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Muscle stem cells are adult stem cells, present in skeletal muscle tissue, which can self-renew and are capable of giving rise to skeletal muscle cells. These stem cells are activated in response to muscle injury to regenerate damaged muscle tissue.
Myoblast fusion is essential for skeletal muscle development and regeneration. Here the authors show that MyD88 is upregulated during myogenesis and during muscle growth, signals via the NF-κB and Wnt pathways, and that its expression modulates myoblast fusion and myofiber size in mice.
Mesodermal iPSC-derived progenitors (MiPs) can regenerate both skeletal and cardiac muscle. Here, the authors show that a microRNA cocktail stimulates skeletal muscle differentiation and that human MiPs can engraft into striated muscle in mice.
Strategies aimed at promoting muscle regeneration to treat muscular dystrophy have met with limited success. Here the authors show instead that delaying muscle regeneration, by ablation of the transcription factor Nfix, ameliorates muscular dystrophy in mice.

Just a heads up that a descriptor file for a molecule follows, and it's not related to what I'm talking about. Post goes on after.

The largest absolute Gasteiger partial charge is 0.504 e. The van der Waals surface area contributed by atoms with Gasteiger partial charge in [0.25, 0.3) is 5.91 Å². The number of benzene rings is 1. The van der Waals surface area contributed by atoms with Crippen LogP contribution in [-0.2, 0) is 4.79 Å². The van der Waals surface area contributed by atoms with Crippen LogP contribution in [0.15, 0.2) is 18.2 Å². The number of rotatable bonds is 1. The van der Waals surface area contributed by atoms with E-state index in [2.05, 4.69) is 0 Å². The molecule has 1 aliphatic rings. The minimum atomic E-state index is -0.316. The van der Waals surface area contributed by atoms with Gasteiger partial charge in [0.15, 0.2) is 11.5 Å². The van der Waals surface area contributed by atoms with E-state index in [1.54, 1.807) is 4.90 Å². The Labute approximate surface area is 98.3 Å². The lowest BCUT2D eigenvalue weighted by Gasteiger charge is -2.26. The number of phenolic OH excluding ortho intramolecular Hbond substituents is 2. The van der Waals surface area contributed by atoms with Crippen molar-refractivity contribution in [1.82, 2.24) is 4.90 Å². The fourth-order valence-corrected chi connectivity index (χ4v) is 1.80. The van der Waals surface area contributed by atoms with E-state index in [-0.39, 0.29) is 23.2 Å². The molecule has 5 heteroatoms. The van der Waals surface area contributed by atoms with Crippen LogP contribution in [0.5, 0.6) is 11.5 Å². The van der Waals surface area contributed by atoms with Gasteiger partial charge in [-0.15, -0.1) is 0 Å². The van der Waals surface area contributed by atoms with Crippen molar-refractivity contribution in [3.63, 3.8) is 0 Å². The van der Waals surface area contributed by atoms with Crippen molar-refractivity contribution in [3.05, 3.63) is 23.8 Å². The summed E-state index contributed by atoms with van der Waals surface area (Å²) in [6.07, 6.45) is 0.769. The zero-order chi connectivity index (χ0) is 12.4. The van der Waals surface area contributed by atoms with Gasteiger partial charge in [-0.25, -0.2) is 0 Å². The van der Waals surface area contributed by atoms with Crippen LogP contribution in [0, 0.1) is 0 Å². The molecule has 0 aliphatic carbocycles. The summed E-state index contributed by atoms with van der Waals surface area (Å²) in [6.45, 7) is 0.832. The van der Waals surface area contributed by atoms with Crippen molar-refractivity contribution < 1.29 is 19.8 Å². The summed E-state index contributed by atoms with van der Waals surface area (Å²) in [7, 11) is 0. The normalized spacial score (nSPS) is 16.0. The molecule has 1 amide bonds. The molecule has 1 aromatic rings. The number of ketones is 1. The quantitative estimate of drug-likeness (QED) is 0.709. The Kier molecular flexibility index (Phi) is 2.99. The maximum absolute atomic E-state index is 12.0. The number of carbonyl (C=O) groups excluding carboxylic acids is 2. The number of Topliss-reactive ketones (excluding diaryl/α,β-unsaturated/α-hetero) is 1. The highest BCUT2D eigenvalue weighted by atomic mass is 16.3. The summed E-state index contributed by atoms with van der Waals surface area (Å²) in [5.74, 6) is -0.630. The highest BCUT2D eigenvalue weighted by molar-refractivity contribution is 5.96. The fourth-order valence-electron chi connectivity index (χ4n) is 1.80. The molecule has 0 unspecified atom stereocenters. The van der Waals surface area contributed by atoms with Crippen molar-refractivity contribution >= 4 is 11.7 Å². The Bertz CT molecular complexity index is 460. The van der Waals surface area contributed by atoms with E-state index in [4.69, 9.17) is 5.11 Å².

Skeletal muscles are composed of different types of fibres. Can these be thought of as distinct lineages with specific lineage-restricted progenitors? A provocative study now proposes that mesenchymal cells expressing the transcription factor Twist2 act as myogenic progenitors with selective type IIb fibre-differentiation potential.
Two recent studies have shown that alterations in muscle stem cell–niche interactions during aging underlie the functional decline in regenerative potential. The reconstitution of this communication restores stem cell function and enhances skeletal muscle repair.
Duchenne muscular dystrophy (DMD) is a devastating X-linked disease that is characterized by progressive muscle degeneration and caused by mutations in dystrophin. Dystrophin is critical for myofiber structural integrity, but a new study reveals an additional important role for this protein in muscle stem cells.